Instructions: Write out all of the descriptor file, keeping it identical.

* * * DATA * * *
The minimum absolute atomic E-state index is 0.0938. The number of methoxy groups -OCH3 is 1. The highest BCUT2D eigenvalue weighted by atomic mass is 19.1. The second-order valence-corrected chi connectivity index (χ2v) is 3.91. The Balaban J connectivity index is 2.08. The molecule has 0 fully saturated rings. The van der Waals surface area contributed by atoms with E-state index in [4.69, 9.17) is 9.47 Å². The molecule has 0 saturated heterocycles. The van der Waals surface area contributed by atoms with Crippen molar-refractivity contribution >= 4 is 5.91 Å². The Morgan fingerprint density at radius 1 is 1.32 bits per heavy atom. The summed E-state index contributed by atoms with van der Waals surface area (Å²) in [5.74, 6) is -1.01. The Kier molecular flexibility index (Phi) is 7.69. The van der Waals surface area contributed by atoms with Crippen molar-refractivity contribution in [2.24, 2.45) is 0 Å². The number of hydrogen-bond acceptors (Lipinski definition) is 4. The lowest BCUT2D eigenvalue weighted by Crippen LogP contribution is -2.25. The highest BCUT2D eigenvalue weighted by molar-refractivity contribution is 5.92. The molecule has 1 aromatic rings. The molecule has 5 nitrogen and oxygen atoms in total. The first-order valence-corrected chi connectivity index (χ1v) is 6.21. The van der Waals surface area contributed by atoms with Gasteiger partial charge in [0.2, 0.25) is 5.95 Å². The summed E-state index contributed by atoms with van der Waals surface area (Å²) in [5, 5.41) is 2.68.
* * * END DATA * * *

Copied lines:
The minimum absolute atomic E-state index is 0.0938. The number of methoxy groups -OCH3 is 1. The highest BCUT2D eigenvalue weighted by atomic mass is 19.1. The second-order valence-corrected chi connectivity index (χ2v) is 3.91. The Balaban J connectivity index is 2.08. The molecule has 0 fully saturated rings. The van der Waals surface area contributed by atoms with E-state index in [4.69, 9.17) is 9.47 Å². The molecule has 0 saturated heterocycles. The van der Waals surface area contributed by atoms with Crippen molar-refractivity contribution >= 4 is 5.91 Å². The Morgan fingerprint density at radius 1 is 1.32 bits per heavy atom. The summed E-state index contributed by atoms with van der Waals surface area (Å²) in [5.74, 6) is -1.01. The Kier molecular flexibility index (Phi) is 7.69. The van der Waals surface area contributed by atoms with Crippen molar-refractivity contribution in [2.24, 2.45) is 0 Å². The number of hydrogen-bond acceptors (Lipinski definition) is 4. The lowest BCUT2D eigenvalue weighted by Crippen LogP contribution is -2.25. The highest BCUT2D eigenvalue weighted by molar-refractivity contribution is 5.92. The molecule has 1 aromatic rings. The molecule has 5 nitrogen and oxygen atoms in total. The first-order valence-corrected chi connectivity index (χ1v) is 6.21. The van der Waals surface area contributed by atoms with Gasteiger partial charge in [0.2, 0.25) is 5.95 Å². The summed E-state index contributed by atoms with van der Waals surface area (Å²) in [5, 5.41) is 2.68.